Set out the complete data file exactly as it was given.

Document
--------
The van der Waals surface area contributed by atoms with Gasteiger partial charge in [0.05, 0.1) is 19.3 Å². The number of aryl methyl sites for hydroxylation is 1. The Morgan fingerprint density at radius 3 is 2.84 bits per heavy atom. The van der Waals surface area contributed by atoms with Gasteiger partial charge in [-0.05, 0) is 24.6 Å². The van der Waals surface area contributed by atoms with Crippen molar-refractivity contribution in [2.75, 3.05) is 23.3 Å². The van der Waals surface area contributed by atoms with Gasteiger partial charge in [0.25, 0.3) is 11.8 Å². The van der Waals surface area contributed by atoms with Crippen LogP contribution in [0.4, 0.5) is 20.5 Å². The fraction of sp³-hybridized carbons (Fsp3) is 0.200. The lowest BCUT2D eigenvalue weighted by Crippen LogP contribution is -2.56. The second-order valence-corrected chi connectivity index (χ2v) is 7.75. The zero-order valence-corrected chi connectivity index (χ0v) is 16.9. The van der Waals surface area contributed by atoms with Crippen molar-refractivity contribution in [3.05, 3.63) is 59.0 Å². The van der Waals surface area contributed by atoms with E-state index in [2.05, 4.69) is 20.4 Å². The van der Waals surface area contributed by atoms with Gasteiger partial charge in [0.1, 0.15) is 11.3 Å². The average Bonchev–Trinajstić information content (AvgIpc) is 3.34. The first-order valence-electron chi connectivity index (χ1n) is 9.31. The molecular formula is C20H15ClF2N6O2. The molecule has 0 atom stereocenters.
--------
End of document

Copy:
The van der Waals surface area contributed by atoms with Gasteiger partial charge in [0.05, 0.1) is 19.3 Å². The number of aryl methyl sites for hydroxylation is 1. The Morgan fingerprint density at radius 3 is 2.84 bits per heavy atom. The van der Waals surface area contributed by atoms with Gasteiger partial charge in [-0.05, 0) is 24.6 Å². The van der Waals surface area contributed by atoms with Crippen molar-refractivity contribution in [2.75, 3.05) is 23.3 Å². The van der Waals surface area contributed by atoms with Gasteiger partial charge in [0.25, 0.3) is 11.8 Å². The van der Waals surface area contributed by atoms with Crippen LogP contribution in [0.4, 0.5) is 20.5 Å². The fraction of sp³-hybridized carbons (Fsp3) is 0.200. The lowest BCUT2D eigenvalue weighted by Crippen LogP contribution is -2.56. The second-order valence-corrected chi connectivity index (χ2v) is 7.75. The zero-order valence-corrected chi connectivity index (χ0v) is 16.9. The van der Waals surface area contributed by atoms with Crippen molar-refractivity contribution in [3.05, 3.63) is 59.0 Å². The van der Waals surface area contributed by atoms with E-state index in [2.05, 4.69) is 20.4 Å². The van der Waals surface area contributed by atoms with Gasteiger partial charge in [0.1, 0.15) is 11.3 Å². The average Bonchev–Trinajstić information content (AvgIpc) is 3.34. The first-order valence-electron chi connectivity index (χ1n) is 9.31. The molecular formula is C20H15ClF2N6O2. The molecule has 0 atom stereocenters.